By Bob Allen
Alliance of Baptists founder William Henry Crouch, 84, died Dec. 29 at his home in Asheville, N.C.
Crouch, pastor emeritus of Providence Baptist Church in Charlotte, N.C., was a member of the “Gatlinburg Gang,” a group convened by Cecil Sherman in September 1980 to discuss encroaching fundamentalism in the Southern Baptist Convention. The meeting marked the beginning of the so-called “moderate” resistance to the “conservative resurgence” faction that rose to power in the nation’s second-largest faith group in the late 20th century.
Six years later, Crouch was among a group of predominantly East Coast moderates weary of denominational infighting and convinced their side was losing to form the Southern Baptist Alliance, organized in December 1986 and publicly announced the following February.
He was elected the group’s first president and functioned as its executive director before the 1988 hiring of Alan Neely, a missions professor at Southeastern Baptist Theological Seminary who took over administrative duties on a part-time basis for five months until the hiring of 44-year-old Stan Hastey as the Alliance’s first full-time executive director in 1988. Hastey held the post 20 years before retiring in 2009.
“In the face of a changing Baptist landscape, Henry Crouch courageously and prophetically opened the floodgates of freedom when in 1987 he became the first president of the Alliance of Baptists, giving voice to those who were shut out by the fundamentalist takeover of the Southern Baptist Convention,” said Paula Clayton Dempsey, the Alliance’s minister for partnership relations. “Because of his leadership, freedom and Baptist remain synonymous today.”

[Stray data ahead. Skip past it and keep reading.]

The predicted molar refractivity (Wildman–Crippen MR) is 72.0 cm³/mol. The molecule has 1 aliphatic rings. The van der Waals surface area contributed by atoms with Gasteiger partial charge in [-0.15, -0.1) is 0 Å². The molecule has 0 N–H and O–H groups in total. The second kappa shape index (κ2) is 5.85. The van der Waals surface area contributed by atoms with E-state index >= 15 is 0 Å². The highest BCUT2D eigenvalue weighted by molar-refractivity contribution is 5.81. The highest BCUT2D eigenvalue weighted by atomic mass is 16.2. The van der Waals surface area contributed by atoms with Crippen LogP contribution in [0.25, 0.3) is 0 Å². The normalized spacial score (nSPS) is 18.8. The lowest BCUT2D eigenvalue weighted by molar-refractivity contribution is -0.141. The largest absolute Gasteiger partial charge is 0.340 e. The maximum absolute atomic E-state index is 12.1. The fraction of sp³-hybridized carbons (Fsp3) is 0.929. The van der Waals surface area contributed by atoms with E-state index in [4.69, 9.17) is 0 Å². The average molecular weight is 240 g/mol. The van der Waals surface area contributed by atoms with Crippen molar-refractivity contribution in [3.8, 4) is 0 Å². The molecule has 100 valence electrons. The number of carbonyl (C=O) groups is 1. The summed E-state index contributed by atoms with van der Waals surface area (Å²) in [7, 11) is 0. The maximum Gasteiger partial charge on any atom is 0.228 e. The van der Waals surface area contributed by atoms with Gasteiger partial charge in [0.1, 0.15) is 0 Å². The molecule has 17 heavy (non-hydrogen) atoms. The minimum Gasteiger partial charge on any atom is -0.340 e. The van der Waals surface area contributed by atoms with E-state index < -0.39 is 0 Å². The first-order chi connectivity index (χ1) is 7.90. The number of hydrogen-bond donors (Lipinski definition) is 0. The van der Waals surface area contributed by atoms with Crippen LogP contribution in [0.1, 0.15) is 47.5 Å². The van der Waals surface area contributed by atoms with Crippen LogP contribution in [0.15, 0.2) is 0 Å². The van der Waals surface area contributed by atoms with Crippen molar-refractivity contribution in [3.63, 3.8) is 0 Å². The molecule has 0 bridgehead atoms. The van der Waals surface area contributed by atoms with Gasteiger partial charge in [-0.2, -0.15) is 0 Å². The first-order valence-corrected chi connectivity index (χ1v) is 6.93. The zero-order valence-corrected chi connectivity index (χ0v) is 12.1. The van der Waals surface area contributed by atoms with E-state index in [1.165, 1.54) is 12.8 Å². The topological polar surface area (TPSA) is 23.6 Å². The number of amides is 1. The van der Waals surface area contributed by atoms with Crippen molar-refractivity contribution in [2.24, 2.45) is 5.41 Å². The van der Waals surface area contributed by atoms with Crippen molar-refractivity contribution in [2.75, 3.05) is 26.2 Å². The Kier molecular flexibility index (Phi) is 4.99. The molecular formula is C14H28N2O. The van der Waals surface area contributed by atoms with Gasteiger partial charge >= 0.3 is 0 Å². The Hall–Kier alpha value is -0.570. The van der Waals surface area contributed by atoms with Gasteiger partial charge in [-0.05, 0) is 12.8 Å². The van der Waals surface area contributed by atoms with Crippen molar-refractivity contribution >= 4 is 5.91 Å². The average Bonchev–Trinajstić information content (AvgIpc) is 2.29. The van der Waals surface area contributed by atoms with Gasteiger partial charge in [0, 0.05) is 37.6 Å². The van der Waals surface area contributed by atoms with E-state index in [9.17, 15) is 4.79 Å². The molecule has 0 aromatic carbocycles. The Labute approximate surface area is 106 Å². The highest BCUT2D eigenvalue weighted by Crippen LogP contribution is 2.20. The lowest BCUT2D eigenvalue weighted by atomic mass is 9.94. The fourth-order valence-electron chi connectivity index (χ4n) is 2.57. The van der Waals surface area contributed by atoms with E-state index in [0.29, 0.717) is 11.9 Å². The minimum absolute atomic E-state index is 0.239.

Last year, on the 25th anniversary of its founding, the Alliance presented Crouch the “Heart of the Alliance” award for his contribution to the organization.
“Our hearts are full of gratitude for Henry’s ministry, witness and leadership,” Dempsey said.
Originally intended as a voice of conscience to uphold traditional Baptist values like autonomy of the local church and the separation of church and state within the Southern Baptist Convention, the group distanced itself from the SBC in 1991, and a year later was renamed the Alliance of Baptists.
Today, the 140-church Alliance, with an additional 3,000 individual members, is known for its progressive views on social issues like interfaith and ecumenical relations, sexual orientation and opposition to the U.S. embargo of Cuba. The Cooperative Baptist Fellowship, formed in 1991, is larger, with about 1,800 churches, many of which also support the SBC and some that also are members of the Alliance.
A graduate of Mars Hill College with two master’s degrees from Southern Baptist Theological Seminary and a doctorate at Wake Forest University, Crouch was pastor of churches in Kentucky, Mississippi and North Carolina. His father, Perry Crouch, was executive director of the Baptist Convention of North Carolina. His son, Bill, is president of Georgetown College in Kentucky.
After retiring from the ministry Crouch served as director of development for the Baptist Theological Seminary at Richmond.
He was preceded in death by his wife of 60 years, Janice Young Crouch, who died in January 2010, and a daughter, Deborah Crouch McKeithan, who died in 2003.
Survivors include four children, Sarah Crouch Tucker of Macon, Ga.; Thomas L. Crouch of Asheville, N.C.; William H. Crouch Jr. of Georgetown, Ky.; and Rebecca Hobbs of Milledgeville, Ga.; 12 grandchildren and 10 great-grandchildren.
A memorial service is scheduled at 1 p.m. Friday, Jan. 4, at the First Baptist Church in Asheville, N.C., followed by a time of fellowship with family and friends. Burial will be private. In lieu of flowers, memorials may be made to the Crouch Leadership Scholarship at the Baptist Theological Seminary at Richmond.
Groce Funeral Home at Lake Julian in Asheville, N.C., is in charge of the arrangements.